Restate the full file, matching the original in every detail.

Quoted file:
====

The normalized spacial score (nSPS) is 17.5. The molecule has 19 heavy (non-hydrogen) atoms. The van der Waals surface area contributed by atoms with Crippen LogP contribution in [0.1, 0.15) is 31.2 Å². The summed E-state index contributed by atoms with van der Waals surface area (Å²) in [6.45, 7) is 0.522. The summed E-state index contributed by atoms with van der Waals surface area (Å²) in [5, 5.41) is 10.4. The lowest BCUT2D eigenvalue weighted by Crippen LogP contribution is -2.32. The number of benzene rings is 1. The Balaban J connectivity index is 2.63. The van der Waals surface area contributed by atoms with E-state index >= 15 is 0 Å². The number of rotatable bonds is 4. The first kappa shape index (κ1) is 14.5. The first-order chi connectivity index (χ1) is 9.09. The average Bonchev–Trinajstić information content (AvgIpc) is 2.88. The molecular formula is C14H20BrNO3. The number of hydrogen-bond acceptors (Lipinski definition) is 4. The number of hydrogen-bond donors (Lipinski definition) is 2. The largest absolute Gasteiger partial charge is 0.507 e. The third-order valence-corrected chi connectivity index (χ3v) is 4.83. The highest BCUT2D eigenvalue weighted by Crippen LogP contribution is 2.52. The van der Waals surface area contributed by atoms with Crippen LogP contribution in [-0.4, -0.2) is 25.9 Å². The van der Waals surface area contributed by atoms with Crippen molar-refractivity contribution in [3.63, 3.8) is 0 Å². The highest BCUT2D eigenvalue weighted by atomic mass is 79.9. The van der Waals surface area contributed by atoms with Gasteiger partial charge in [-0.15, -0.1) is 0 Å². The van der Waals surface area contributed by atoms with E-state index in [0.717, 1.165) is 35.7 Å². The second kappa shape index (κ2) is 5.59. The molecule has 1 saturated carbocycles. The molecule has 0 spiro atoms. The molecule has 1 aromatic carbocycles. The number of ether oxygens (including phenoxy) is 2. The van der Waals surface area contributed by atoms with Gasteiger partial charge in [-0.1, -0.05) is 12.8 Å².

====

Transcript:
The normalized spacial score (nSPS) is 17.5. The molecule has 19 heavy (non-hydrogen) atoms. The van der Waals surface area contributed by atoms with Crippen LogP contribution in [0.1, 0.15) is 31.2 Å². The summed E-state index contributed by atoms with van der Waals surface area (Å²) in [6.45, 7) is 0.522. The summed E-state index contributed by atoms with van der Waals surface area (Å²) in [5, 5.41) is 10.4. The lowest BCUT2D eigenvalue weighted by Crippen LogP contribution is -2.32. The number of benzene rings is 1. The Balaban J connectivity index is 2.63. The van der Waals surface area contributed by atoms with E-state index >= 15 is 0 Å². The number of rotatable bonds is 4. The first kappa shape index (κ1) is 14.5. The first-order chi connectivity index (χ1) is 9.09. The average Bonchev–Trinajstić information content (AvgIpc) is 2.88. The molecular formula is C14H20BrNO3. The number of hydrogen-bond acceptors (Lipinski definition) is 4. The number of hydrogen-bond donors (Lipinski definition) is 2. The largest absolute Gasteiger partial charge is 0.507 e. The third-order valence-corrected chi connectivity index (χ3v) is 4.83. The highest BCUT2D eigenvalue weighted by Crippen LogP contribution is 2.52. The van der Waals surface area contributed by atoms with Crippen LogP contribution in [-0.4, -0.2) is 25.9 Å². The van der Waals surface area contributed by atoms with Crippen molar-refractivity contribution in [3.63, 3.8) is 0 Å². The highest BCUT2D eigenvalue weighted by atomic mass is 79.9. The van der Waals surface area contributed by atoms with Gasteiger partial charge in [-0.15, -0.1) is 0 Å². The van der Waals surface area contributed by atoms with E-state index in [0.717, 1.165) is 35.7 Å². The second kappa shape index (κ2) is 5.59. The molecule has 1 saturated carbocycles. The molecule has 0 spiro atoms. The molecule has 1 aromatic carbocycles. The number of ether oxygens (including phenoxy) is 2. The van der Waals surface area contributed by atoms with Gasteiger partial charge in [-0.1, -0.05) is 12.8 Å².